On October 6, 2017, the Board of Immigration Appeals (BIA or Board) sustained a DHS appeal of an Immigration Judge’s (IJ’s) termination of removal proceedings in the case of a woman charged under INA § 212(A)(6)(A)(i) as one removable for being present in the U.S. without admission or parole. The IJ had terminated proceedings, holding respondent qualified for the exception to this ground per INA § (a)(6)(A)(ii), which is granted to one who I) is a VAWA self-petitioner; II) a) has been battered or subjected to extreme cruelty by a spouse or parent or member of the spouse’s or parent’s family residing in the applicant’s household and the spouse or parent consented to the battery or cruelty or b) whose child has been battered or subjected to extreme cruelty by a spouse or parent of the applicant (without the applicant’s active participation) or by a member of the spouse’s or parent’s family residing in the applicant’s household when the spouse or parent consented to the battery or cruelty and the applicant did not actively participate in it, and III) there was a substantial connection between the battery or cruelty and the applicant’s unlawful entry into the U.S. The BIA ultimately phrased the issue as whether one who seeks to qualify for the inadmissibility exception of § (A)(6)(A)(ii) must satisfy all 3 subclauses, including the requirement that he or she be a VAWA self-petitioner.
As explained by the Board, the IJ had concluded that the section’s language indicated that Congress only intended applicants to satisfy either subclauses I) or III) or subclauses II) and III), and held that even though respondent is not a VAWA self-petitioner, she had suffered extended domestic abuse by her husband in Guatemala and was entitled to the exception. DHS disagreed and argued respondent is not so qualified.
The decision’s initial analysis focused on the statutory language of 212 § (A)(6)(A)(ii), with the BIA noting that it first looks to the statute’s plain meaning so as to give effect to that meaning when possible; the most natural reading, held the opinion, is that respondent must satisfy subclauses I), II), and III), but subclause III) may be satisfied 2 different ways. However, as III) refer to the first 2 subclauses in the disjunctive, the Board found that the language is ambiguous and the legislative history must be considered.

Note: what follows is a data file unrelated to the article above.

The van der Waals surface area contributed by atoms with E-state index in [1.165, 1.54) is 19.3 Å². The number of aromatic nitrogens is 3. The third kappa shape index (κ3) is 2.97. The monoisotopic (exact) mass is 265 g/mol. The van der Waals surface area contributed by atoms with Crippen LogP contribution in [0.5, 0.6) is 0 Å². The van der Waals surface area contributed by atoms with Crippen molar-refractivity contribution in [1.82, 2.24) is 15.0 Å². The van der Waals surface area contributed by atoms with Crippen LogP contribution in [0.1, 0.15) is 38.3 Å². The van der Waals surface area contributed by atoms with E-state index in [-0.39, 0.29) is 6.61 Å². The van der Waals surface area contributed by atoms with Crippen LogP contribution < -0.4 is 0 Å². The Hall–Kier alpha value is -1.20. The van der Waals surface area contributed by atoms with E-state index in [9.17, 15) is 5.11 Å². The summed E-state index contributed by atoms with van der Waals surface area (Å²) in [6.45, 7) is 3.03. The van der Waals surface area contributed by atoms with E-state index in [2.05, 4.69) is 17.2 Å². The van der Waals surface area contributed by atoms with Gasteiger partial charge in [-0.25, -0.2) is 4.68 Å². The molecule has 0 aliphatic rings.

In parsing the legislative history, the BIA looked to the Immigration Marriage Act Fraud Amendments of 1986, when marriage fraud concerns prompted Congress to create the 2-year conditional residence period which must pass before lawful permanent resident status can be granted to a noncitizen spouse. Because, noted the decision, a U.S. citizen or LPR spouse’s consent and cooperation are required to file a joint petition to remove conditional status, the citizen or LPR gained “considerable leverage over their foreign national spouse.” This, stated the Board, created a situation in which abused foreign national spouses were reluctant to leave the U.S. citizen/LPR spouse “for fear of losing their potential to adjust their status.” In turn, Congress created the battered spouse waiver of the joint petition requirement in 1990, codified at INA § 216(c)(4)(C); its purpose found the BIA , was to ensure that no foreign spouse or child gets trapped in an abusive relationship by the threat of losing legal status.
Next, in its analysis of § 212(a)(6)(A)(ii)’s scope, the opinion found that the most reasonable reading of the section is that an applicant must satisfy all 3 subclauses, as subclause II) reflects a desire by Congress to expand protections to cover abuse not only by U.S. citizen and LPR spouses and parents but also by members of the household where the abuser acts at the direction of the citizen/LPR, e.g., coverage is extended against those who possess “immigration leverage” over a foreign national spouse. While respondent claimed that this interpretation rendered subclause II) superfluous, the Board did not find that argument persuasive, holding that while subclauses I) and II) overlap, there are important differences between them and such overlap reflects Congress’ desire to ensure there is no gap in coverage for those abused by, or with the consent of, a U.S. citizen or LPR spouse or parent. On the other hand, noted the BIA, the IJ’s interpretation would vastly expand the section’s reach by effectively removing the requirement of a U.S. citizen or LPR abuser as it would “apply to any domestic abuse situation in the world” as illustrated by respondent’s complaint of abuse by her spouse in Guatemala. This, found the Board, was not why Congress created such a broad exception to inadmissibility. Furthermore, requiring the satisfaction of only subclauses II) and III) would alleviate respondent’s removability but would leave her with no legal status in the U.S., another result that could not have been intended by Congress. Thus, the more reasonable approach is that all 3 subclauses must be satisfied to qualify for the exception found at INA § 212(a)(6)(A)(ii). The appeal was sustained, proceedings reinstated, and the record remanded to the IJ. Matter of Pangan-Sis, 27 I&N Dec. 130 (BIA 2017).